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Publication numberUS5328477 A
Publication typeGrant
Application numberUS 08/080,087
Publication dateJul 12, 1994
Filing dateJun 21, 1993
Priority dateJun 21, 1993
Fee statusLapsed
Publication number080087, 08080087, US 5328477 A, US 5328477A, US-A-5328477, US5328477 A, US5328477A
InventorsPhillip M. Sitko
Original AssigneeSitko Phillip M
Export CitationBiBTeX, EndNote, RefMan
External Links: USPTO, USPTO Assignment, Espacenet
Liquid infusion system
US 5328477 A
Abstract
A liquid infusion system includes a flexible, flat, collapsible bag for storing liquid. An outlet communicates with the bag and a valve is used to control liquid outflow through the outlet tube. A rigid housing encloses the bag with the outlet tube projecting therefrom. A spring biased rigid pivot plate is positioned within the housing. The plate exerts pressure on the bag, tending to urge the bag toward a flat collapsed position and to expel liquids through the outlet when any liquid is present in the bag. Spring members are positioned in wells formed in the housing and the plate. The spring members exert a force against the plate.
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Claims(3)
I claim:
1. A liquid infusion system comprising:
a flexible, flat, collapsible bag for storing liquid and an outlet tube for communicating with said bag, valve means to control liquid outflow through said outlet tube;
a rigid housing enclosing said bag with said outlet tube projecting outwardly therefrom and having a slot formed therein;
a spring biased rigid pivotal plate pivotally mounted and positioned within said housing and exerting pressure on said bag tending to urge said bag toward a flat collapsed position and to channel liquid through said outlet when liquid is present in said bag, said pivot plate being planar in configuration and having a slot formed therein;
spring members positioned in wells formed in said hosing and said plate, said spring members exerting a force against said plate, said pivotal plate slot being formed intermediate said plate wells; and
a pre-loading arm having an interior end extending into said housing and releasably connected to said housing intermediate said interior end, said arm being connected to said housing in a first position and disconnected from said housing in a second position, said arm being attached to said pivot plate, said pre-loading arm compressing said springs and minimizing said plate from exerting a force against said bag when said pre-loading arm is in said first position, and enabling said springs to exert a force against said pivot plate and, hence, said bag when said pre-loading arm is in said second position, said pre-loading arm containing a transverse horizontal rod at the interior end thereof which is connected to said slot formed in said pressure plate, said arm containing at least one notch releasably locking said pre-loading arm in said housing slot.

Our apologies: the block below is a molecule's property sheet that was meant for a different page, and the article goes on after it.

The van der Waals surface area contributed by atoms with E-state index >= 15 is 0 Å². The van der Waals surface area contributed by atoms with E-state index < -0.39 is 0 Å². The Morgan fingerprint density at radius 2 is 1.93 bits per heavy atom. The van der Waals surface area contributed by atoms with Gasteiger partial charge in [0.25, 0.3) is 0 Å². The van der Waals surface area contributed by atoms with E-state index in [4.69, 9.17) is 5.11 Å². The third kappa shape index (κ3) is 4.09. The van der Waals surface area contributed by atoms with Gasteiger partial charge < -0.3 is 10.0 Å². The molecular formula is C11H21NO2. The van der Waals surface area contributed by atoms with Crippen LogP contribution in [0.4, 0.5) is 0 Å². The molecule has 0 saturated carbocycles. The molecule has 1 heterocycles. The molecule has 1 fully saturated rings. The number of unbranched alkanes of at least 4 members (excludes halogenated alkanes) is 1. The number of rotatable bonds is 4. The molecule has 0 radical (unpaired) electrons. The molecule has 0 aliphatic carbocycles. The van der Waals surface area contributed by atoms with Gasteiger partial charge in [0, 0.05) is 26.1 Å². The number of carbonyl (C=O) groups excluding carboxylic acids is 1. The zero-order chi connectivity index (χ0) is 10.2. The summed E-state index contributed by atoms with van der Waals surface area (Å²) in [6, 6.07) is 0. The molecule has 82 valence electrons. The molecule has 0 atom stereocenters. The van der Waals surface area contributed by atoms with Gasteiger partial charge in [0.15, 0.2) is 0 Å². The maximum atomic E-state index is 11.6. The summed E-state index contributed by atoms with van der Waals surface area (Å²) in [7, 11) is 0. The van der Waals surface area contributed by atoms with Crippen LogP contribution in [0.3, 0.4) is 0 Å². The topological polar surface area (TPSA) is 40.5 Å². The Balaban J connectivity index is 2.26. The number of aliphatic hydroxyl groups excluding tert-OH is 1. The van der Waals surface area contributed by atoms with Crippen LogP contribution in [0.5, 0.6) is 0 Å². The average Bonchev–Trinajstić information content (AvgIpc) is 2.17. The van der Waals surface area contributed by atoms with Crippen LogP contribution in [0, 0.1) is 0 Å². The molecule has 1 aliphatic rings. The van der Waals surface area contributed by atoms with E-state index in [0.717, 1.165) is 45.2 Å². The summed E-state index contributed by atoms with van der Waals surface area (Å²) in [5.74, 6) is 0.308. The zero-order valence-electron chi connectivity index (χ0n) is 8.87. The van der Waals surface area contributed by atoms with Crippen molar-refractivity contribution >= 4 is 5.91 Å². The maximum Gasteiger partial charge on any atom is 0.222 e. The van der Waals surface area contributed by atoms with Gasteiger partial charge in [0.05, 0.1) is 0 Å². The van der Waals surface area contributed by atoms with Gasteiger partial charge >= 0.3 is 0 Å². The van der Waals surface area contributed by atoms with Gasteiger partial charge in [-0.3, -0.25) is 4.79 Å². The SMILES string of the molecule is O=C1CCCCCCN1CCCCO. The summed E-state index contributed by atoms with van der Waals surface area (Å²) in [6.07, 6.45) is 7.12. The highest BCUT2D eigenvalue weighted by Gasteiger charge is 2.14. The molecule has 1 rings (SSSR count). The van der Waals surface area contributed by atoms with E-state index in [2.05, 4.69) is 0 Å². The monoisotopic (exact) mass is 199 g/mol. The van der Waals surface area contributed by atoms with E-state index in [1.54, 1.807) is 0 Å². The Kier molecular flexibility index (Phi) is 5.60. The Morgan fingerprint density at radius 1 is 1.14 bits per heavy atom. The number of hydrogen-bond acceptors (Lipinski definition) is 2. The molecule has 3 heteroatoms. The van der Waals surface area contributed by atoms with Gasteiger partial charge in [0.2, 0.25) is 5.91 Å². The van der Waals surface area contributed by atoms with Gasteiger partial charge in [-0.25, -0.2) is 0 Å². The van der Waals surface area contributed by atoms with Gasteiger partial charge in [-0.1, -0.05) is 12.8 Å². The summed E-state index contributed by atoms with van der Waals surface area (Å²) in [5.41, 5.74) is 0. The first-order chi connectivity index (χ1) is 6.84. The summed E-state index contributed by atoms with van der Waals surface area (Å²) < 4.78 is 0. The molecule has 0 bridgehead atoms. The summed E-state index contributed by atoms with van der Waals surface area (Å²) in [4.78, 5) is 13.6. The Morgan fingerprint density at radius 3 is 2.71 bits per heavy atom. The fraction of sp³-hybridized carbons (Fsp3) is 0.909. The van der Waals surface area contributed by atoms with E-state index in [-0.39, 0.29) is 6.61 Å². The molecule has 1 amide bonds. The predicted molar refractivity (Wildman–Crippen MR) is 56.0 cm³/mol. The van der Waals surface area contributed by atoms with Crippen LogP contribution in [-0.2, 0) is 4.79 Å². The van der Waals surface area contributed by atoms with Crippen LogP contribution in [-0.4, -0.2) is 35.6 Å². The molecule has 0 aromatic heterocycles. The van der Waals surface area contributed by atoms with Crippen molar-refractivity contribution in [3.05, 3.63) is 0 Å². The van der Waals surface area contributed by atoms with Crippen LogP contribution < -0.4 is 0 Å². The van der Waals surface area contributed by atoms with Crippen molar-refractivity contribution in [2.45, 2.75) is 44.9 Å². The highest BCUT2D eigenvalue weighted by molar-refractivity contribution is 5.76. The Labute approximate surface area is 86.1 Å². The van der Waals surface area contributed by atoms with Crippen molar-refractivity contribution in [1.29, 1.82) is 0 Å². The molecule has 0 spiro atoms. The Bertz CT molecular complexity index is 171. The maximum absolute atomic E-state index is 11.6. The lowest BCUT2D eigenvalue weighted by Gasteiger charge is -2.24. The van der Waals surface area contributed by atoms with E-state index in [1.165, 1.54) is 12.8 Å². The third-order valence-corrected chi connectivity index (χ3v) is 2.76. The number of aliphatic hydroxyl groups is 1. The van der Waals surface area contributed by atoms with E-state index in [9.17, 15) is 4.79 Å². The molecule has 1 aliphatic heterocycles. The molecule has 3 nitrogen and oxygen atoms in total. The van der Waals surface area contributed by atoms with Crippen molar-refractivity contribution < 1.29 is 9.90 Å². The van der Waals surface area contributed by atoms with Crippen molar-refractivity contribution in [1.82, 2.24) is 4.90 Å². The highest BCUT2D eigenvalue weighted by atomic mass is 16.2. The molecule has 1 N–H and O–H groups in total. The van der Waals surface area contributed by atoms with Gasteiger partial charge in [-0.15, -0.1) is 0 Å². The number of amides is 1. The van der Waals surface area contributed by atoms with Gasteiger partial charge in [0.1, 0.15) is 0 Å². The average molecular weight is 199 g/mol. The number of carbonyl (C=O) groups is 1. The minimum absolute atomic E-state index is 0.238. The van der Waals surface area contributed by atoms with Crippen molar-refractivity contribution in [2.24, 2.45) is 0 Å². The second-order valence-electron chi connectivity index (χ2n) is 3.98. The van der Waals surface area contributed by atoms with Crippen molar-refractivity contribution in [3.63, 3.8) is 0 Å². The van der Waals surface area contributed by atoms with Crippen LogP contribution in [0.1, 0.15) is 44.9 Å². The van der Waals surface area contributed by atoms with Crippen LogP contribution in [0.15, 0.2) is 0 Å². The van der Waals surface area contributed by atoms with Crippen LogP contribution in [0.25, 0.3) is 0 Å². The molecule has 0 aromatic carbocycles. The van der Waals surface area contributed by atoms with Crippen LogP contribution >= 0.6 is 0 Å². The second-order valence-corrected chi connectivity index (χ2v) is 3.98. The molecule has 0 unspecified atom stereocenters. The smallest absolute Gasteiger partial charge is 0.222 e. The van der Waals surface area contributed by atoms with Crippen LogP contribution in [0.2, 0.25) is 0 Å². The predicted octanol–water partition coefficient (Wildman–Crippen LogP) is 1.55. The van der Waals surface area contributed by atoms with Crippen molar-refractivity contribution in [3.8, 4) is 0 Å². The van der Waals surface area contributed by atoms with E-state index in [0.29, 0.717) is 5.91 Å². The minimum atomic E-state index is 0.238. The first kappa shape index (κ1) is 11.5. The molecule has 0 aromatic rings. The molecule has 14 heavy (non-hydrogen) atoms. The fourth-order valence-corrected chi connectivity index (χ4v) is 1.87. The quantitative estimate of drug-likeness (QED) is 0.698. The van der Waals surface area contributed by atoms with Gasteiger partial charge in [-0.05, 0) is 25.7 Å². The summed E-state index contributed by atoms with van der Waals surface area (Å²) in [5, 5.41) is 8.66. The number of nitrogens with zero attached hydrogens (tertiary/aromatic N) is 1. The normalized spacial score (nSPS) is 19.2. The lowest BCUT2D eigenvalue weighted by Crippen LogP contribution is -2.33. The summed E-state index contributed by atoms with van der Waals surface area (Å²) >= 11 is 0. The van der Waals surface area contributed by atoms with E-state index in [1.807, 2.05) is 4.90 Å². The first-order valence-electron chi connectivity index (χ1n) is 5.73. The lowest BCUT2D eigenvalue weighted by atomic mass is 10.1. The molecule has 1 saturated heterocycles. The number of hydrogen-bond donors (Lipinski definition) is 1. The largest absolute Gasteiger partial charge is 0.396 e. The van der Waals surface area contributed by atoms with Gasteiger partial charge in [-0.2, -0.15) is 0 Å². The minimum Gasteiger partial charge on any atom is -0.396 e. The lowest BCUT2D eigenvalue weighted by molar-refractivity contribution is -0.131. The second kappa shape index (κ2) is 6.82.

2. A liquid infusion system in accordance with claim 1 wherein a glass tube is positioned intermediate said bag and said valve means, said glass tube having a fixed orifice for controlling the flow of fluid from said bag.
3. A liquid infusion system in accordance with claim 1 where said pre-loading arm has a longitudinally extending axis which extends through said hosing and attaches to said pivot plate generally perpendicular to the plane of said pivot plate.
Description
BACKGROUND OF THE INVENTION

1. Field of the Invention

The field of art to which the invention pertains includes the field of liquid infusion systems, and more particularly, to an infusion system having a spring loaded plate for collapsing a bag containing liquid as to aid the flow of liquid without the need for gravity to provide the impetus for the discharge of fluid in the bag.

2. Description of the Prior Art

Apparatus for pressure infusion of blood and parenteral solutions are well known. Pressurized infusion of parenteral solutions and blood is desirable in circumstances where the infusion can be performed independent of gravity. For example, the infusion must be performed at an accelerated rate under emergency conditions or to allow a patient to function while the solution is being administered.

U.S. Pat. No. 4,337,769 utilizes a flexible cellular material to apply pressure to a bag of fluid.

U.S. Pat. No. 3,595,232 utilizes a substantially rectangular container containing a moveable plate which applies pressure to a bag of fluid from the force of an externally located biasing mechanism.

U.S. Pat. No. 4,504,267 utilizes one or more pressure plates which through the use of springs of varying configuration applies pressure to a bag of fluid.

Other known patents include U.S. Pat. Nos. 4,557,728; 4,447,232; 4,781,689; and 3,084,722.